When I have flare-ups like this, I feel so out of control and my moods and emotions often shift wildly. Hope can quickly plummet into darkness and despair in a matter of minutes. What if this doesn’t go away? What if my feet stay like this? How will I walk? How will I work? How will I continue with my life? The worries snowball and before I know it I’m in a panic and I’ve turned into a permanently crippled and disabled person in only a week. However I also know that by nature I’m a worrywart and a neurotic and very impatient when it comes to these things. Calm down, Angela. One day at a time.

So while I’m biding my time here, cooped up in this attic bedroom next to my AC unit, I’m trying hard to be patient as I wait for the higher dose of prednisone to work its magic. I’m resting, I’m relaxing, I’m icing..(I’m going crazy). I am trying hard to stay hopeful and to push those worries and fears out of my head because I know they won’t help anything. Their negativity will only drag me down and make my pain worse and probably inhibit my healing. But it’s hard. It’s really hard to keep your spirits up in this situation.

What can I do? Distractions work. Good distractions, like chatting with a friend or laughing with your mom on the phone. Getting lost in a book I’ve been wanting to read also helps, as does zoning out watching TV and delving into my Netflix queue. Earlier this week I watched a fascinating documentary about Scientology (HBO’s Going Clear: Scientology and the Prison of Belief) which then turned into a very funny and compelling Facebook chat with a new friend. Then today I finished watching another new documentary about the gifted singer, pianist, songwriter, and civil rights activist Nina Simone (What Happened, Miss Simone?) It was fantastic and I’m glad I had the time to watch it.

Actually getting up, moving around a bit, and leaving the house to rejoin the land of the living is important, too. Earlier today I took a break from my self-confinement and walked a couple blocks to my favorite corner deli shop. My “deli buddy” who works behind the counter gave me a warm hello (he’s probably been wondering where the heck I’ve been) and I treated myself to one of the egg and cheese sandwiches I like so much. I felt better.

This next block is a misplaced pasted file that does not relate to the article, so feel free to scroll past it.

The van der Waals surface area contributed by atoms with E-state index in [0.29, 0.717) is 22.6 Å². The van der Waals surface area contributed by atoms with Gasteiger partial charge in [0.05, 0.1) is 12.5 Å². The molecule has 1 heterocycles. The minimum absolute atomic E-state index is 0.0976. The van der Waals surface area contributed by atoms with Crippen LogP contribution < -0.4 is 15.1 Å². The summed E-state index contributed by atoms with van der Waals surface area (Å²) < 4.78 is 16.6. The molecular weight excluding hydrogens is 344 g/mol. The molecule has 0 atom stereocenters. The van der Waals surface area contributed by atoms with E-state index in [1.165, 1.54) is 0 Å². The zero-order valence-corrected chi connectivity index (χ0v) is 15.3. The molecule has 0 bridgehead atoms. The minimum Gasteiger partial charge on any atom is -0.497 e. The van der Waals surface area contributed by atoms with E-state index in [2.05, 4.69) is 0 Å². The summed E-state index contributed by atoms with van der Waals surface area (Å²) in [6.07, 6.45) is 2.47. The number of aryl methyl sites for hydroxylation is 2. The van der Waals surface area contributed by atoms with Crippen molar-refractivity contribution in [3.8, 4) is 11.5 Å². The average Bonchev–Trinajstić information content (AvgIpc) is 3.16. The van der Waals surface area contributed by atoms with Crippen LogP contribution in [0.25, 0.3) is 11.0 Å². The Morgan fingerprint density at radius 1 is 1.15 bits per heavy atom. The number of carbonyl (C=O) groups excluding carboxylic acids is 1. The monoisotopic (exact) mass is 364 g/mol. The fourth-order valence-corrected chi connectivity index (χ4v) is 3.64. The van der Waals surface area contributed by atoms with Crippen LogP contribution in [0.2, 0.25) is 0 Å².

The Catch-22 of a bad flare-up or every day RA pain bringing your mood down, thus making the pain worse, is a difficult thing. And vice versa. Having a lot of stress and negativity in your life then causing worse pain and physical problems is also hard to break. But I think it’s important to start somewhere to break that cycle and to shift the gears into a healthier, more positive position. It’s not easy and it may feel impossible during the really bad times, but you have to make yourself do it. Use whatever (positive and healthy) resources you need to in order to feel better.

Get up, leave the house, and go get that egg and cheese sandwich, please.

This article represents the opinions, thoughts, and experiences of the author; none of this content has been paid for by any advertiser. The RheumatoidArthritis.net team does not recommend or endorse any products or treatments discussed herein. Learn more about how we maintain editorial integrity here.